HOUSE OF SPIES by Daniel Silva

Daniel Silva’s latest book in the brilliant Gabriel Allon series takes up where “The Black Widow” left off, though you absolutely do not have to have read the former to enjoy the later.

Gabriel, the thoroughly likeable, decent, honourable man who heads up the Israeli Secret Service has unfinished business with one of the most dangerous men on the planet, Saladin, whose network of terror spreads death and destruction all over the world.  The novel opens with a vicious, well planned attack on London, and from there it is a matter of racing against time to find Saladin before he strikes again.

Because strike he will.

With painstaking investigation, one loose thread in Saladin’s careful plot is discovered, unpicked and the combined brains and resources of the French, British, American and Israeli intelligence communities work frantically to locate the man who dispenses death with impunity.

What is striking about this book is its bang-up-to-date-ness.

At times, you wonder if Mr, Silva isn’t writing about actual events, so contemporary and realistic are they.

It is a sad reflection of our times that the line between fact and fiction is so impermeable, when it comes to the war on terror.

The realistic contemporary plot makes this book even more nail-biting than Mr. Silva’s earlier books, each one of which is a study in keeping readers on the edge of their seats.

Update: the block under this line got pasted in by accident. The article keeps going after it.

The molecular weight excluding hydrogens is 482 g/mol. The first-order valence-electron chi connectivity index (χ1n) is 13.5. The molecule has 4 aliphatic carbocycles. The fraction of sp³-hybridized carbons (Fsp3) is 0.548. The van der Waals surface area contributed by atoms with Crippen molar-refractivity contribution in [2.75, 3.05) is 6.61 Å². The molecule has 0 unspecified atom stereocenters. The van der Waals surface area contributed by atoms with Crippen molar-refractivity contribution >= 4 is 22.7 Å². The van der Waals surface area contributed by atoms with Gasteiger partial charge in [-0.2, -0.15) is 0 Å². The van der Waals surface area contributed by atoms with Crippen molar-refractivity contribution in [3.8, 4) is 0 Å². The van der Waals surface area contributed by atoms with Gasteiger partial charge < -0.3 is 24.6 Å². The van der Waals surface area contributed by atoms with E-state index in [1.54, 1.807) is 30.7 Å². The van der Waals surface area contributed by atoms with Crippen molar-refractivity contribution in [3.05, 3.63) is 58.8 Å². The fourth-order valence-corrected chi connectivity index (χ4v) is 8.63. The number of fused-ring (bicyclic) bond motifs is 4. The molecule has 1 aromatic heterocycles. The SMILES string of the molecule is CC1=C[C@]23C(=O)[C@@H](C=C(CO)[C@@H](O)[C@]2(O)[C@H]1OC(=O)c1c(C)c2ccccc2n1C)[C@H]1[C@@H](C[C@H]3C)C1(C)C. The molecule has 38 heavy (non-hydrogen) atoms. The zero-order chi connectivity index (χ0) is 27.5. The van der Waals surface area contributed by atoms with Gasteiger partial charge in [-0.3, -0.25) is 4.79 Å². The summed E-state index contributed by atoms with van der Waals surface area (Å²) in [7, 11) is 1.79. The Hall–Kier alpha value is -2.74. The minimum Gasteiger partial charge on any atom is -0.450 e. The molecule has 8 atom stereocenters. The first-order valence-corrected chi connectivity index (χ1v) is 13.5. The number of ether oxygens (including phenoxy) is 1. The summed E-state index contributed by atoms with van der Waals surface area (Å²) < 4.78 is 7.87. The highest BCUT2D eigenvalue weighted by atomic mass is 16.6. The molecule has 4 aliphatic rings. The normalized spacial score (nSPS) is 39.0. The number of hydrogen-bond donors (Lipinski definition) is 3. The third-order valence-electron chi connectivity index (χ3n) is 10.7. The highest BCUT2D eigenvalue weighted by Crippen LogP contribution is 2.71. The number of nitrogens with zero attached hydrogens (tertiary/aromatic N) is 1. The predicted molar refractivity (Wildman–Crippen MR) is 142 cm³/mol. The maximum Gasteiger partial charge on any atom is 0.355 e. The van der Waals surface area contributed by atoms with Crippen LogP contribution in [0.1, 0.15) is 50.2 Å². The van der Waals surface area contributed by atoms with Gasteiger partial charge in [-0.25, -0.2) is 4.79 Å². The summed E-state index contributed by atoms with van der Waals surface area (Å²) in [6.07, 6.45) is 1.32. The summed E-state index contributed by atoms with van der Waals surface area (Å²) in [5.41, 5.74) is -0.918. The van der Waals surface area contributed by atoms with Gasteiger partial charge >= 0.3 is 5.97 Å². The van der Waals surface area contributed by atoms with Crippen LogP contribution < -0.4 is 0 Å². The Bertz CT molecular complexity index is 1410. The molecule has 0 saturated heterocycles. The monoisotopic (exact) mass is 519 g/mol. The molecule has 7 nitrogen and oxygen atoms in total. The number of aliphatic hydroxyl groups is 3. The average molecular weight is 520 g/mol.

Though there are many familiar characters in “House of Spies” there is less personal, family detail in this book, less of the daily life of Gabriel and Chiara in Jerusalem that we have come to enjoy in the books.  The focus is solidly on Gabriel and his team, as they plot and plan their way through drug dealers and arms dealers and terrorists in a chase that takes us through Marseilles, Casablanca, and London.

A gripping read, “House of Spies” seems more intense and a shade darker than some of the earlier books.

There is no art, there is very little food and wine, almost as though the increased threat level from the likes of Saladin does not allow for relaxation.

We meet new characters in this book who will play pivotal roles – Jean-Luc Martel and his partner Olivia Watson.  The world of the uber rich, living a life of self-indulgent luxury on the French Riviera is laid bare for us, as the couple is drawn into the complicated trap being laid to locate the mysterious, shadowy Saladin.

Well-written, with twists and turns right up until the final page, this is a cracker of a read.  It is contemporary, it is disturbingly realistic and it makes the reader think about the state of the world we live in.

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